Note from Deba
The landscape around my house resembles the Arctic Tundra with patches of barren soil and mud left from the melting snow. Here and there, large patches of snow remain, blown by winds into drifts or shielded from the sun by the woods surrounding me. It may sound idyllic, but I95 is a stone’s throw away (I often imagine that the sound of constant traffic is actually a waterfall). The pot-holed dirt road leading home is treacherous this time of year, and I'm reminded of that each day when I take the dogs for their walks. But I love this spot. Believe it or not, this is in the city of Waltham, behind Brandeis University. I found this little house by accident over 18 years ago, and as soon as the realtor turned onto the dirt road, I exclaimed that I didn’t care what the house was like. I wanted to live here.
I feel much the same about Thacher Montessori. The first time I visited Thacher in 2000, just getting to the school was an adventure. I was lost for over an hour somewhere between Mattapan and Neponset Valley Parkway, and when I finally found Blue Hill Avenue in Milton, not Boston, I somehow ended up having to turn left into the school parking lot-- just before the next wave of oncoming traffic. But once I entered the school, something magical happened. I was greeted warmly by our founder, Maureen Coughlan, and after touring the school and meeting other like-minded educators, I knew I had found my school home. No matter the busy road, I wanted to be here. Yes, we endure a busy roadway just outside our school; trying to exit the driveway onto Route 138 during afternoon dismissal is challenging. Parking is difficult at best when we have an all-school event (we will have these again!), but the community we have built within our blue school is nothing short of exceptional. I love this school.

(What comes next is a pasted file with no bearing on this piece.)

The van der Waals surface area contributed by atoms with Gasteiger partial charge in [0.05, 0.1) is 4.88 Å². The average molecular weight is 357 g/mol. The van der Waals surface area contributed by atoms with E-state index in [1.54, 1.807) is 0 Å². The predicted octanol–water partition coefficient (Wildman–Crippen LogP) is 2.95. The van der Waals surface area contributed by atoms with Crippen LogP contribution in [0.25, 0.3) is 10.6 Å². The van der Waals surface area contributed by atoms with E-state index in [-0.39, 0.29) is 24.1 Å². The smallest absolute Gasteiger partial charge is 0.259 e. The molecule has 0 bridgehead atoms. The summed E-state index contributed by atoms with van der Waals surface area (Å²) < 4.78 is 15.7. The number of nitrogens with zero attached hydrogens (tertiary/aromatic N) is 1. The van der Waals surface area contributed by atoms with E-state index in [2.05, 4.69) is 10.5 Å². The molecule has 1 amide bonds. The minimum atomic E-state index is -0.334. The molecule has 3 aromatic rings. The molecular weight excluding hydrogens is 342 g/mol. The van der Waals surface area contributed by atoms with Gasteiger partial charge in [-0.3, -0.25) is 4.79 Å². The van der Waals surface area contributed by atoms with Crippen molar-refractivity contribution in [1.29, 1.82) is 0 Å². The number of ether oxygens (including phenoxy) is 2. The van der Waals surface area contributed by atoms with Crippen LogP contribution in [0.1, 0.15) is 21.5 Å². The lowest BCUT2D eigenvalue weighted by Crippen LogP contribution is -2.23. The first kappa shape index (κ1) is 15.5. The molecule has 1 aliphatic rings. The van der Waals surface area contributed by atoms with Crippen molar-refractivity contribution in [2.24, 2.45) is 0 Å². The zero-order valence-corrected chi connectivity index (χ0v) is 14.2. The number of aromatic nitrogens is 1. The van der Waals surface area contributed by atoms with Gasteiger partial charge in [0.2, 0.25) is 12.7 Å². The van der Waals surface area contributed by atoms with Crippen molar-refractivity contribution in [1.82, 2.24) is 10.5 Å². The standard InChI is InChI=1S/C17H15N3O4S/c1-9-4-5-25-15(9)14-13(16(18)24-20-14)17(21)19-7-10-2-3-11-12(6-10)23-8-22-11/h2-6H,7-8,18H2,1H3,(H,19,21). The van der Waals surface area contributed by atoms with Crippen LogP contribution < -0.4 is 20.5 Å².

It is evident that you, too, have found your school home at Thacher and that you love this school. We were faced with numerous challenges this year - half as many students enrolled due to social distancing guidelines, uncertainty around every corner. Families and staff were stretched to the limit to manage new and heavy workloads. Mandatory quarantines, cohorts closing, remote learning, parents having to balance their own jobs while supporting at-home remote learners. These are just a few of the challenges we've faced. But through it all, we worked in partnership together and strengthened our bonds.
At last, Spring is coming! My artic tundra will give way to Crocus and Daffodils. Thacher children will once again be enjoying all of the wonderful outdoor activities that our Thacher campus offers.